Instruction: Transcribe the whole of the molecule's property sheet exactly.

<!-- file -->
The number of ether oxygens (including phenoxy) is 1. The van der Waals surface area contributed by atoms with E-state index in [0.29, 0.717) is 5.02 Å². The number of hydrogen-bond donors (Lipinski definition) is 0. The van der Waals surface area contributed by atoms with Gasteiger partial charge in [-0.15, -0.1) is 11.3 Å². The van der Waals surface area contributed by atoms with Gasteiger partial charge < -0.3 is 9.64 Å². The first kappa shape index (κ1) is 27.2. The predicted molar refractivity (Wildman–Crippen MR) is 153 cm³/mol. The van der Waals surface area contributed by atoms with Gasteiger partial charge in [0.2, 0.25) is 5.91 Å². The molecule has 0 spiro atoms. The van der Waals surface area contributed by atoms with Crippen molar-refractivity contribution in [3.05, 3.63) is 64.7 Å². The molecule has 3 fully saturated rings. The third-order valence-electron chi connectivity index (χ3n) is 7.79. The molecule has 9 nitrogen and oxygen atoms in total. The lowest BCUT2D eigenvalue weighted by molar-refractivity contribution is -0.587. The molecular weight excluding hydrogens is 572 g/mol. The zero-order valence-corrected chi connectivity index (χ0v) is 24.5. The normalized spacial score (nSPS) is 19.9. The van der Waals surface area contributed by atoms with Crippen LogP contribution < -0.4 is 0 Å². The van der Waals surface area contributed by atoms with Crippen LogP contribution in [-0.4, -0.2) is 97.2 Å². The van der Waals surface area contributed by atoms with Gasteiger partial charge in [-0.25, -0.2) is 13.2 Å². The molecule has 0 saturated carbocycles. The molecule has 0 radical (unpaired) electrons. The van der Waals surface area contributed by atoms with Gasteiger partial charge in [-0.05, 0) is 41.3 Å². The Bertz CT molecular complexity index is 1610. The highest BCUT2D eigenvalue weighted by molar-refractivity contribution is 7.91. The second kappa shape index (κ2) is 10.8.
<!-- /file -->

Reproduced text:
The number of ether oxygens (including phenoxy) is 1. The van der Waals surface area contributed by atoms with E-state index in [0.29, 0.717) is 5.02 Å². The number of hydrogen-bond donors (Lipinski definition) is 0. The van der Waals surface area contributed by atoms with Gasteiger partial charge in [-0.15, -0.1) is 11.3 Å². The van der Waals surface area contributed by atoms with Gasteiger partial charge < -0.3 is 9.64 Å². The first kappa shape index (κ1) is 27.2. The predicted molar refractivity (Wildman–Crippen MR) is 153 cm³/mol. The van der Waals surface area contributed by atoms with Gasteiger partial charge in [0.2, 0.25) is 5.91 Å². The molecule has 0 spiro atoms. The van der Waals surface area contributed by atoms with Crippen molar-refractivity contribution in [3.05, 3.63) is 64.7 Å². The molecule has 3 fully saturated rings. The third-order valence-electron chi connectivity index (χ3n) is 7.79. The molecule has 9 nitrogen and oxygen atoms in total. The lowest BCUT2D eigenvalue weighted by molar-refractivity contribution is -0.587. The molecular weight excluding hydrogens is 572 g/mol. The zero-order valence-corrected chi connectivity index (χ0v) is 24.5. The normalized spacial score (nSPS) is 19.9. The van der Waals surface area contributed by atoms with Crippen LogP contribution < -0.4 is 0 Å². The van der Waals surface area contributed by atoms with Crippen LogP contribution in [-0.4, -0.2) is 97.2 Å². The van der Waals surface area contributed by atoms with Gasteiger partial charge in [-0.25, -0.2) is 13.2 Å². The molecule has 0 saturated carbocycles. The molecule has 0 radical (unpaired) electrons. The van der Waals surface area contributed by atoms with Gasteiger partial charge in [-0.05, 0) is 41.3 Å². The Bertz CT molecular complexity index is 1610. The highest BCUT2D eigenvalue weighted by molar-refractivity contribution is 7.91. The second kappa shape index (κ2) is 10.8.